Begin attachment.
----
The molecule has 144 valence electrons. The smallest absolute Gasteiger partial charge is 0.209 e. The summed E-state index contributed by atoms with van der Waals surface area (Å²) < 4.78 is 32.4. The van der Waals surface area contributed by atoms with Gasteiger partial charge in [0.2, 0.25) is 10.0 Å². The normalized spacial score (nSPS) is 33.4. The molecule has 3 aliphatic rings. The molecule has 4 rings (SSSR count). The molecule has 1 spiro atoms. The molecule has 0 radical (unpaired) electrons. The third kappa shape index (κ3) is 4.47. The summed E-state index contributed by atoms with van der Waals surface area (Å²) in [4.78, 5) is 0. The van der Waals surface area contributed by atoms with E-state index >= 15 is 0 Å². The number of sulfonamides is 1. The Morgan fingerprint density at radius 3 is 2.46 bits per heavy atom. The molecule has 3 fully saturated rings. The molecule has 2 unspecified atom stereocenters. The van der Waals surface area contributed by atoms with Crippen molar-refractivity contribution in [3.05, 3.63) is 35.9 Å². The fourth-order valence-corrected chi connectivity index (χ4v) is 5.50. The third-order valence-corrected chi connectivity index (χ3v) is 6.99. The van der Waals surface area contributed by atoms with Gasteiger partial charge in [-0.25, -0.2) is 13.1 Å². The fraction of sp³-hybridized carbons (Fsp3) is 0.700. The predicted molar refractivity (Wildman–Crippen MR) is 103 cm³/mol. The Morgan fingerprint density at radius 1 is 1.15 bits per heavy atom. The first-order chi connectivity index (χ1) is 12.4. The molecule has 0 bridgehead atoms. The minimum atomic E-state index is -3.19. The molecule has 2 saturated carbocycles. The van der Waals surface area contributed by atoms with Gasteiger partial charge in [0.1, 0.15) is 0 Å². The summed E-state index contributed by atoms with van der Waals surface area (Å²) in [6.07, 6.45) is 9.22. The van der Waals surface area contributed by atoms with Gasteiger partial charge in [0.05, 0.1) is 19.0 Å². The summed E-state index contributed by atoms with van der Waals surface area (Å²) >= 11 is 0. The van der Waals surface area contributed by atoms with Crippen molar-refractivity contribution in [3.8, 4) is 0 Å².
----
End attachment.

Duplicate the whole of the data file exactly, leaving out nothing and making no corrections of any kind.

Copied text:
The molecule has 144 valence electrons. The smallest absolute Gasteiger partial charge is 0.209 e. The summed E-state index contributed by atoms with van der Waals surface area (Å²) < 4.78 is 32.4. The van der Waals surface area contributed by atoms with Gasteiger partial charge in [0.2, 0.25) is 10.0 Å². The normalized spacial score (nSPS) is 33.4. The molecule has 3 aliphatic rings. The molecule has 4 rings (SSSR count). The molecule has 1 spiro atoms. The molecule has 0 radical (unpaired) electrons. The third kappa shape index (κ3) is 4.47. The summed E-state index contributed by atoms with van der Waals surface area (Å²) in [4.78, 5) is 0. The van der Waals surface area contributed by atoms with E-state index >= 15 is 0 Å². The number of sulfonamides is 1. The Morgan fingerprint density at radius 3 is 2.46 bits per heavy atom. The molecule has 3 fully saturated rings. The molecule has 2 unspecified atom stereocenters. The van der Waals surface area contributed by atoms with Crippen molar-refractivity contribution in [3.05, 3.63) is 35.9 Å². The fourth-order valence-corrected chi connectivity index (χ4v) is 5.50. The third-order valence-corrected chi connectivity index (χ3v) is 6.99. The van der Waals surface area contributed by atoms with Gasteiger partial charge in [-0.25, -0.2) is 13.1 Å². The fraction of sp³-hybridized carbons (Fsp3) is 0.700. The predicted molar refractivity (Wildman–Crippen MR) is 103 cm³/mol. The Morgan fingerprint density at radius 1 is 1.15 bits per heavy atom. The first-order chi connectivity index (χ1) is 12.4. The molecule has 0 bridgehead atoms. The minimum atomic E-state index is -3.19. The molecule has 2 saturated carbocycles. The van der Waals surface area contributed by atoms with Gasteiger partial charge in [0.1, 0.15) is 0 Å². The summed E-state index contributed by atoms with van der Waals surface area (Å²) in [6.07, 6.45) is 9.22. The van der Waals surface area contributed by atoms with Gasteiger partial charge in [0.05, 0.1) is 19.0 Å². The summed E-state index contributed by atoms with van der Waals surface area (Å²) >= 11 is 0. The van der Waals surface area contributed by atoms with Crippen molar-refractivity contribution in [3.8, 4) is 0 Å².